The making

Each part of the gun is carefully made; attention to every detail, before the whole is assembled.




All Purdey barrels are of chopper lump construction, a method of joining two separate of a set of barrels.  It is the best method, strongest in relation to weight and affords the barrels to be mounted closest to each other at the breech as a consequence of which accuracy of aim is achieved. Purdey joints the tubes at the breech with silver solder after each has been hand filed and then “struck up” using striking files.  This is vital in achieving the correct profile.

Chokes are also hand finished and Purdey will advise on thickness of wall.  The choke must control the spread of steel shot when fired so it is vital that the wall thickness is enhanced at the nose end.

With regard to ribs, the raised sighting plane affixed to the top of the barrel, there is a choice of concave, flat top or Churchill.  Here is client choice.  Pine resin is used as a flux in the soldering, affording extra protection against water intrusion.

The side by side action still current was patented in 1880 and was designed by Frederick Beesley. With the exception of hammer guns, this action, with very minor changes, has been in use ever since.


Again the action blocks are from certified forgings and fitted so as to achieve a perfect union with the barrel. The actioner, responsible for this stage of the operation, a discrete role, fits the fore-pat, locks, strikers and undertakes the safety work before finally detonating the action. The latter requiring the final shaping, filing , polishing takes place.


The ejector for the side by side stems from the original 1880 design having undergone only one major change in the interim years when the cross bar on the knuckle of the acton was removed and a central lifting arm replaced it.

The stock is, as already said of walnut, of the highest quality and selected for the beauty of the grain and the variations of colour and pattern which that wood affords. The customer can make his selection from a wide array.  When the carving of the final shape takes place to achieve the classic Purdey stock shape modifications can be made to adapt to the customers dimensions and attain the perfect fit.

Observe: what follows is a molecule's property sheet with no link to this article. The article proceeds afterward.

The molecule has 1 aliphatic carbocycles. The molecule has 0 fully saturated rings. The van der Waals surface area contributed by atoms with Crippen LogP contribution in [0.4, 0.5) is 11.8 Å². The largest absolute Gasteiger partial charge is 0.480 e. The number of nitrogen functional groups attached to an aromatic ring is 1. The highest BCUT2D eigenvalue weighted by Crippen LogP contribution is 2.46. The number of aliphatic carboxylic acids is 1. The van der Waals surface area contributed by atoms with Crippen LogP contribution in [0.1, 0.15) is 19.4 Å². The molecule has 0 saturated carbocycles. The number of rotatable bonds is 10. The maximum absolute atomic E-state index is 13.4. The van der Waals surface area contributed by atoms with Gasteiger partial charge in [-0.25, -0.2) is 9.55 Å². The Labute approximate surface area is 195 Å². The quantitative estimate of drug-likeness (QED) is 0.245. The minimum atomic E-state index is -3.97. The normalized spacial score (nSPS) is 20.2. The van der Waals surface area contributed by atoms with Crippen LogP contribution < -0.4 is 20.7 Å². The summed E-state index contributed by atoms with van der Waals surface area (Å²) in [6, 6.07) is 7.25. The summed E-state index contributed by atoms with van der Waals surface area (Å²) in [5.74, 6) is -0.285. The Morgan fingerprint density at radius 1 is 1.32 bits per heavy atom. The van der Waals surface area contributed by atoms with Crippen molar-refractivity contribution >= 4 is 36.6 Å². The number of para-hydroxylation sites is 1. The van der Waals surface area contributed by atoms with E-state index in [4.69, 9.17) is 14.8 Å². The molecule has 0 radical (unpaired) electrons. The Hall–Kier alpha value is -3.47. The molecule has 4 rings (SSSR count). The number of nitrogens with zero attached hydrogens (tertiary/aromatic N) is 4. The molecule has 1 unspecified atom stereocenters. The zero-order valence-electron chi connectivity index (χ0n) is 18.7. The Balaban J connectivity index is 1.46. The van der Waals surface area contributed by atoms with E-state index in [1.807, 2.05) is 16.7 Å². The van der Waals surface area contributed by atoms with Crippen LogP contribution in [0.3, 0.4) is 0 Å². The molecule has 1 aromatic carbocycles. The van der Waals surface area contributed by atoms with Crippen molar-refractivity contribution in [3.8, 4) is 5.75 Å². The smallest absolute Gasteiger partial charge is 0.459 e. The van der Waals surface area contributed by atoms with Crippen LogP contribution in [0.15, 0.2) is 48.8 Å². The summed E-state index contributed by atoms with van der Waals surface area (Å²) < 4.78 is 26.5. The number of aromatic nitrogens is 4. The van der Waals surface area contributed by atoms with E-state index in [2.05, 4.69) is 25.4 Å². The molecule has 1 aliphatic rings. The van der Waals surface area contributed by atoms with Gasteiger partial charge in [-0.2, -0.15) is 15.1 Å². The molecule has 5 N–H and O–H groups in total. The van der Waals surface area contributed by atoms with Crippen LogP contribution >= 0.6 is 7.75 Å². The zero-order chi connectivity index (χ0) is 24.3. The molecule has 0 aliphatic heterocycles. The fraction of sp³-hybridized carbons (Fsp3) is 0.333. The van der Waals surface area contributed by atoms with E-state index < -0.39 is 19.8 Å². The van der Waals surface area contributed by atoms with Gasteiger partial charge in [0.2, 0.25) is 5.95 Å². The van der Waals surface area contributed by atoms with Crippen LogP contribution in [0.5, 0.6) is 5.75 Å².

The grain of the wood is then raised before being finely smoothed. The butt may be chequered or leather covered after being bored to optimise balance.


The finishing touches




The traditional engraving is standard fine rose and scroll with colour hardened or bright finish. There are other choices but that is the most common and again it has a long popularity, dating from the 1881s.




Completed, the gun must be regulated, tested thoroughly and the precision of the choke pattern and aim checked and regulated.




Next the gun is polished. Pins blued against rusting.   Burnishing, buffering, lacquering ensure that a resplendent sheen is achieved in all parts before the very last element of cosseting.  This is the process of Slakum finishing the stock.  For up to six weeks slakum, an oil finish,  is applied on a daily basis to the stock and then rubbed off until a durable hard weather resistant high gloss is achieved which brings out the beauty of the wood.


I still dream

What you are presented with when all that is complete is a gun, perfect in proportions, testament to the gunsmith’s art which will give long and faithful service….and pleasure.